Adventitious shoot regeneration and genetic transformation of pumpkin ash (Fraxinus profunda) hypocotyls

Micah E Stevens, Purdue University


The rapid increase in global trade beginning in the early 20th century has led to the inadvertent introduction of many non-native fungal, animal, insect, and plant species into the United States. These introductions, released from their native predators or pathogens, can quickly and severely impact the pre-existing flora and fauna. The emerald ash borer (EAB) ( Agrilus planipennis Fairmaire; Coleoptera:Buprestidae) is an exotic obligate insect pest of ash trees, genus Fraxinus. Since its first detection in Michigan in 2002, millions of ash trees have been killed. With little innate resistance in North American ash populations, the EAB continues to spread. Pumpkin ash (Fraxinus profunda) is a fine hardwood species integral to wetland communities where it is predominantly found. Because of its narrow habitat requirements, the threat of extirpation is further exacerbated by EAB, and pumpkin ash has been listed as threatened or endangered in a number of states. To mitigate this threat, the objective of this research was to develop an in vitro adventitious regeneration and transformation system that would allow for genetic modification of pumpkin ash for EAB resistance. ^ Hypocotyls isolated from mature pumpkin ash seed were used as the initial explants for developing an in vitro regeneration protocol. Aseptically cultured hypocotyls produced adventitious shoots at a 43% frequency when cultured on Murashige and Skoog (MS) medium with Gamborg B5 vitamins plus 0.2 g l -1 glycine (B5G), and supplemented with 22.2 μM benzyladenine (BA) in combination with 4.5 μM thidiazuron (TDZ). Shoots were elongated on MS medium containing 10 μM BA and 10 μM TDZ. When exposed to woody plant medium (WPM) supplemented with 4.9 μM indole-3-butryic acid (IBA) pumpkin ash microshoots readily formed adventitious roots. Newly formed plantlets were then successfully acclimatized to ambient greenhouse conditions. ^ Once this in vitro regeneration system was completed, the next step was to develop a genetic transformation protocol. Utilizing an Agrobacterium -mediated transformation system, a designed vector (pq35GR) containing the β-glucuronidase (GUS), green florescent protein (GFP), and neomycin phosphotransferase (nptII) genes, was incorporated into the genome of pumpkin ash. These transgenes permitted the visualization and selection of transgenic adventitious shoots. Hypocotyls were exposed to a suspension of Agrobacterium tumefacians (At) strain EHA105 carrying the pq35GR vector. At was introduced by vacuum-infiltration for 10 min after 90 s sonication, and then co-cultured with hypocotyls in the dark for 3 d, after which the hypocotyls transferred to selection medium. Transformed hypocotyls were selected and adventitious shoots regenerated on MS medium supplemented with 22.2 µM BA, 4.5 μM TDZ, 50 mg l -1 adenine hemisulfate (AS), 10% coconut water (CW), 400 mg l -1 timentin, and 20 mg l-1 kanamycin. A replicated factorial experiment showed 400 mg l-1 timentin, and 20 mg l-1 kanamycin to be optimal for controlling Agrobacterium growth and selecting transgenic plant material, respectively. Transformation was confirmed through polymerase chain reaction and GFP visualization. The development of this successful regeneration and transformation protocol will allow for the incorporation of genes imparting resistance to EAB, and provides an additional tool for managers who wish to keep pumpkin ash in the native landscape.^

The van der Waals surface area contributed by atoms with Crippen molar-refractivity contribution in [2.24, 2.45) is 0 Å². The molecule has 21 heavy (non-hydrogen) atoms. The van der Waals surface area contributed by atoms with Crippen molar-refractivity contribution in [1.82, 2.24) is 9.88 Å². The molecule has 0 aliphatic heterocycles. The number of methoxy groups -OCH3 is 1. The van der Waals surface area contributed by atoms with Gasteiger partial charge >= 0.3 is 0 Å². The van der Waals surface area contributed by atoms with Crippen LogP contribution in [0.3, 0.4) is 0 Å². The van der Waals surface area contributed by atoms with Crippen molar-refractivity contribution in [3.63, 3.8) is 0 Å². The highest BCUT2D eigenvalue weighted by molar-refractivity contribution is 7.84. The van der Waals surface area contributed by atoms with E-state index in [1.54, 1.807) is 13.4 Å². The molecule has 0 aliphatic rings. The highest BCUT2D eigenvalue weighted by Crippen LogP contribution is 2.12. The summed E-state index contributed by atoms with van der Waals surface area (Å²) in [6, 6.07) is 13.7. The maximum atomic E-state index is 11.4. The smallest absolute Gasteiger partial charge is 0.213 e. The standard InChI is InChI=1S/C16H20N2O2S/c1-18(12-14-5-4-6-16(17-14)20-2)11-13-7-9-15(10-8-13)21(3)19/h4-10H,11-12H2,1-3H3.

Paula Pijut, Purdue University.

Subject Area

Biology, Botany|Agriculture, Forestry and Wildlife

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